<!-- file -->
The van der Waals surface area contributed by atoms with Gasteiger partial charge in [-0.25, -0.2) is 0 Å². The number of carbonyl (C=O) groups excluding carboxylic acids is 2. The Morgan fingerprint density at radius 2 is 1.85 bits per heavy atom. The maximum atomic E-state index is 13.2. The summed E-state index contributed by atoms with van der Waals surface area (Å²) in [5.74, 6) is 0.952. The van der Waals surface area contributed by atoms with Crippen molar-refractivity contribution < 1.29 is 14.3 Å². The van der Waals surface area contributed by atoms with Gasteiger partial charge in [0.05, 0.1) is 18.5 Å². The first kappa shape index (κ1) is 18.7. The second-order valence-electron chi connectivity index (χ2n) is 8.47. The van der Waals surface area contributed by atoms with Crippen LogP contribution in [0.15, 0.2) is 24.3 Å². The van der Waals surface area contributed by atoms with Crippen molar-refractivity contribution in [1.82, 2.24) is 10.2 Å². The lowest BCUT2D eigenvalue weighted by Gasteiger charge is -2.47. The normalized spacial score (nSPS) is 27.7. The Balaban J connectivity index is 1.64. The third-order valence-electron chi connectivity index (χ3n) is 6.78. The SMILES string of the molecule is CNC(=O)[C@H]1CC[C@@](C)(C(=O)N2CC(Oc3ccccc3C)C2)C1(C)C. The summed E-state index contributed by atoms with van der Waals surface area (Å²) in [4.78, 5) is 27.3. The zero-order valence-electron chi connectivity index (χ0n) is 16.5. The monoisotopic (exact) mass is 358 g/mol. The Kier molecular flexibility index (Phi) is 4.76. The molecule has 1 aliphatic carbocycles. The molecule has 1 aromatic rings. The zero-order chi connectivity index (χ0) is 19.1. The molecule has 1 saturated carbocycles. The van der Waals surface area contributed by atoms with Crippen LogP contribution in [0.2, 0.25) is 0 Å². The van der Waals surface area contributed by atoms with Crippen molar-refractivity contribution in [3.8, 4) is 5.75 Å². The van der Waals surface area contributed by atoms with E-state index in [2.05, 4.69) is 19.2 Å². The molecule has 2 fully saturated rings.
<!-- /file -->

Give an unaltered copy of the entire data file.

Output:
The van der Waals surface area contributed by atoms with Gasteiger partial charge in [-0.25, -0.2) is 0 Å². The number of carbonyl (C=O) groups excluding carboxylic acids is 2. The Morgan fingerprint density at radius 2 is 1.85 bits per heavy atom. The maximum atomic E-state index is 13.2. The summed E-state index contributed by atoms with van der Waals surface area (Å²) in [5.74, 6) is 0.952. The van der Waals surface area contributed by atoms with Crippen molar-refractivity contribution < 1.29 is 14.3 Å². The van der Waals surface area contributed by atoms with Gasteiger partial charge in [0.05, 0.1) is 18.5 Å². The first kappa shape index (κ1) is 18.7. The second-order valence-electron chi connectivity index (χ2n) is 8.47. The van der Waals surface area contributed by atoms with Crippen LogP contribution in [0.15, 0.2) is 24.3 Å². The van der Waals surface area contributed by atoms with Crippen molar-refractivity contribution in [1.82, 2.24) is 10.2 Å². The lowest BCUT2D eigenvalue weighted by Gasteiger charge is -2.47. The normalized spacial score (nSPS) is 27.7. The Balaban J connectivity index is 1.64. The third-order valence-electron chi connectivity index (χ3n) is 6.78. The SMILES string of the molecule is CNC(=O)[C@H]1CC[C@@](C)(C(=O)N2CC(Oc3ccccc3C)C2)C1(C)C. The summed E-state index contributed by atoms with van der Waals surface area (Å²) in [4.78, 5) is 27.3. The zero-order valence-electron chi connectivity index (χ0n) is 16.5. The monoisotopic (exact) mass is 358 g/mol. The Kier molecular flexibility index (Phi) is 4.76. The molecule has 1 aliphatic carbocycles. The molecule has 1 aromatic rings. The zero-order chi connectivity index (χ0) is 19.1. The molecule has 1 saturated carbocycles. The van der Waals surface area contributed by atoms with Crippen LogP contribution in [0.2, 0.25) is 0 Å². The van der Waals surface area contributed by atoms with Crippen molar-refractivity contribution in [3.8, 4) is 5.75 Å². The van der Waals surface area contributed by atoms with E-state index in [2.05, 4.69) is 19.2 Å². The molecule has 2 fully saturated rings.